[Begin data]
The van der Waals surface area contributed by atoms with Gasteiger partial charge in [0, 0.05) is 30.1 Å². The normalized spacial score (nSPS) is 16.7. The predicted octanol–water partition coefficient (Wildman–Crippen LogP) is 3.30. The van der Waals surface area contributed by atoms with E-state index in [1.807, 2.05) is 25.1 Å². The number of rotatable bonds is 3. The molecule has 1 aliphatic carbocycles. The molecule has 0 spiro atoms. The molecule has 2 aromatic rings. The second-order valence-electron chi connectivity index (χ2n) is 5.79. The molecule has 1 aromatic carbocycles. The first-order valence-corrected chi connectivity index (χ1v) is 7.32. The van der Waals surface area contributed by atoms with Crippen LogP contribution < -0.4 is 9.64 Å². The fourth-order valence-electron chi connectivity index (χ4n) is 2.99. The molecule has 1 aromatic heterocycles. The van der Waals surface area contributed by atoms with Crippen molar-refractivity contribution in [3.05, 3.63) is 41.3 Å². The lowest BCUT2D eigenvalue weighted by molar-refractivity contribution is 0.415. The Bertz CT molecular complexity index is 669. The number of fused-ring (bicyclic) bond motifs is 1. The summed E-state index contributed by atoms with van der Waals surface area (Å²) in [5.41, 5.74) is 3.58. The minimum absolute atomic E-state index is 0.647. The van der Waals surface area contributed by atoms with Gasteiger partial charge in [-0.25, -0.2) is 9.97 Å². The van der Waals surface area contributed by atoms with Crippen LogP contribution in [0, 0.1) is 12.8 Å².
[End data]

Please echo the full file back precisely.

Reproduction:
The van der Waals surface area contributed by atoms with Gasteiger partial charge in [0, 0.05) is 30.1 Å². The normalized spacial score (nSPS) is 16.7. The predicted octanol–water partition coefficient (Wildman–Crippen LogP) is 3.30. The van der Waals surface area contributed by atoms with E-state index in [1.807, 2.05) is 25.1 Å². The number of rotatable bonds is 3. The molecule has 1 aliphatic carbocycles. The molecule has 0 spiro atoms. The molecule has 2 aromatic rings. The second-order valence-electron chi connectivity index (χ2n) is 5.79. The molecule has 1 aromatic carbocycles. The first-order valence-corrected chi connectivity index (χ1v) is 7.32. The van der Waals surface area contributed by atoms with Crippen LogP contribution < -0.4 is 9.64 Å². The fourth-order valence-electron chi connectivity index (χ4n) is 2.99. The molecule has 1 aromatic heterocycles. The van der Waals surface area contributed by atoms with Crippen molar-refractivity contribution in [3.05, 3.63) is 41.3 Å². The lowest BCUT2D eigenvalue weighted by molar-refractivity contribution is 0.415. The Bertz CT molecular complexity index is 669. The number of fused-ring (bicyclic) bond motifs is 1. The summed E-state index contributed by atoms with van der Waals surface area (Å²) in [5.41, 5.74) is 3.58. The minimum absolute atomic E-state index is 0.647. The van der Waals surface area contributed by atoms with Gasteiger partial charge in [-0.25, -0.2) is 9.97 Å². The van der Waals surface area contributed by atoms with Crippen LogP contribution in [0, 0.1) is 12.8 Å².